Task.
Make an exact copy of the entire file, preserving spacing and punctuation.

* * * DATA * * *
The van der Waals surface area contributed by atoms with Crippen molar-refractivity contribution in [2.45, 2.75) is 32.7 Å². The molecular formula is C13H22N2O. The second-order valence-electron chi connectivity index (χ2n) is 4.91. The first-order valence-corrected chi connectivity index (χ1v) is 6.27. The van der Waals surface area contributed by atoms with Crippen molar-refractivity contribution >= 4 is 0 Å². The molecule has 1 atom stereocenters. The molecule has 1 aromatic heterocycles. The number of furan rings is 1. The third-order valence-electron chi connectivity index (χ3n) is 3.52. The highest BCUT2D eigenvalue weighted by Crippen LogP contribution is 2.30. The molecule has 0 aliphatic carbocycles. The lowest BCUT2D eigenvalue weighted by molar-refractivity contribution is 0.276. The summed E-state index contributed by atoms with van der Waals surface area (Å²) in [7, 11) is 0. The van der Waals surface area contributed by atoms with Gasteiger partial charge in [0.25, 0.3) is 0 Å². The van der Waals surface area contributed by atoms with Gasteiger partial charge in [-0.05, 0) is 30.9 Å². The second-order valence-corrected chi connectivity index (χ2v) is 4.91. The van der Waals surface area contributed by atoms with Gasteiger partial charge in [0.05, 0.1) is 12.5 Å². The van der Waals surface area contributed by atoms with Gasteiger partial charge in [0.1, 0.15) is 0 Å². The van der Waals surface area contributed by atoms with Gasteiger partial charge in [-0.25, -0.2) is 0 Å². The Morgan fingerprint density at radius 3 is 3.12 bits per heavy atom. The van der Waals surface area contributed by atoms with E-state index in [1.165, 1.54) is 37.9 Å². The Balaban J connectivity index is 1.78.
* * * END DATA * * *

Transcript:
The van der Waals surface area contributed by atoms with Crippen molar-refractivity contribution in [2.45, 2.75) is 32.7 Å². The molecular formula is C13H22N2O. The second-order valence-electron chi connectivity index (χ2n) is 4.91. The first-order valence-corrected chi connectivity index (χ1v) is 6.27. The van der Waals surface area contributed by atoms with Crippen molar-refractivity contribution >= 4 is 0 Å². The molecule has 1 atom stereocenters. The molecule has 1 aromatic heterocycles. The number of furan rings is 1. The third-order valence-electron chi connectivity index (χ3n) is 3.52. The highest BCUT2D eigenvalue weighted by Crippen LogP contribution is 2.30. The molecule has 0 aliphatic carbocycles. The lowest BCUT2D eigenvalue weighted by molar-refractivity contribution is 0.276. The summed E-state index contributed by atoms with van der Waals surface area (Å²) in [7, 11) is 0. The van der Waals surface area contributed by atoms with Gasteiger partial charge in [0.25, 0.3) is 0 Å². The van der Waals surface area contributed by atoms with Gasteiger partial charge in [-0.05, 0) is 30.9 Å². The second-order valence-corrected chi connectivity index (χ2v) is 4.91. The van der Waals surface area contributed by atoms with Gasteiger partial charge in [0.05, 0.1) is 12.5 Å². The van der Waals surface area contributed by atoms with Gasteiger partial charge in [0.1, 0.15) is 0 Å². The van der Waals surface area contributed by atoms with Gasteiger partial charge in [-0.25, -0.2) is 0 Å². The Morgan fingerprint density at radius 3 is 3.12 bits per heavy atom. The van der Waals surface area contributed by atoms with E-state index in [1.165, 1.54) is 37.9 Å². The Balaban J connectivity index is 1.78.